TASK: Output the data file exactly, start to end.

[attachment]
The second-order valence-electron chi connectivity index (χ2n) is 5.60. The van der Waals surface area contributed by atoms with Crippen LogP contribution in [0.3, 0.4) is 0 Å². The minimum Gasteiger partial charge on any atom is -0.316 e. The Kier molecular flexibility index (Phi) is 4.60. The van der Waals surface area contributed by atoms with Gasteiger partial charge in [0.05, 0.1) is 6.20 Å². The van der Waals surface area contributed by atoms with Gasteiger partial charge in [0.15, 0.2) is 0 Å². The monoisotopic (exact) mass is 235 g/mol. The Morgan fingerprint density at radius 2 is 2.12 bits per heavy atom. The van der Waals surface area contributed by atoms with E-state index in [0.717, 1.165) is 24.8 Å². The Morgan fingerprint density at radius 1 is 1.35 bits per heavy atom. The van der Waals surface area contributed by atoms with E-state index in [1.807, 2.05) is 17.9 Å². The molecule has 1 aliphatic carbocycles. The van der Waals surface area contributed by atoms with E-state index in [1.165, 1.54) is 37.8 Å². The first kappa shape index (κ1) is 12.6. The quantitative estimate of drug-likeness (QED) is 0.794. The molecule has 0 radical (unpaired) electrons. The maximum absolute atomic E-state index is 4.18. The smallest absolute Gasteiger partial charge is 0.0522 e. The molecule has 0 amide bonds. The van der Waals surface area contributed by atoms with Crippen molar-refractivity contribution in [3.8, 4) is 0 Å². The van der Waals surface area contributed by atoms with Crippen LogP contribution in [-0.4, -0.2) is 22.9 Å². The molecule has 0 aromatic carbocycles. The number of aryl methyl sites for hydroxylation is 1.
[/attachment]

The second-order valence-electron chi connectivity index (χ2n) is 5.60. The van der Waals surface area contributed by atoms with Crippen LogP contribution in [0.3, 0.4) is 0 Å². The minimum Gasteiger partial charge on any atom is -0.316 e. The Kier molecular flexibility index (Phi) is 4.60. The van der Waals surface area contributed by atoms with Gasteiger partial charge in [0.05, 0.1) is 6.20 Å². The van der Waals surface area contributed by atoms with Gasteiger partial charge in [0.15, 0.2) is 0 Å². The monoisotopic (exact) mass is 235 g/mol. The Morgan fingerprint density at radius 2 is 2.12 bits per heavy atom. The van der Waals surface area contributed by atoms with E-state index in [0.717, 1.165) is 24.8 Å². The Morgan fingerprint density at radius 1 is 1.35 bits per heavy atom. The van der Waals surface area contributed by atoms with E-state index in [1.807, 2.05) is 17.9 Å². The molecule has 1 aliphatic carbocycles. The van der Waals surface area contributed by atoms with E-state index in [1.165, 1.54) is 37.8 Å². The first kappa shape index (κ1) is 12.6. The quantitative estimate of drug-likeness (QED) is 0.794. The molecule has 0 radical (unpaired) electrons. The maximum absolute atomic E-state index is 4.18. The smallest absolute Gasteiger partial charge is 0.0522 e. The molecule has 0 amide bonds. The van der Waals surface area contributed by atoms with Crippen molar-refractivity contribution in [3.8, 4) is 0 Å². The van der Waals surface area contributed by atoms with Crippen LogP contribution in [-0.4, -0.2) is 22.9 Å². The molecule has 0 aromatic carbocycles. The number of aryl methyl sites for hydroxylation is 1.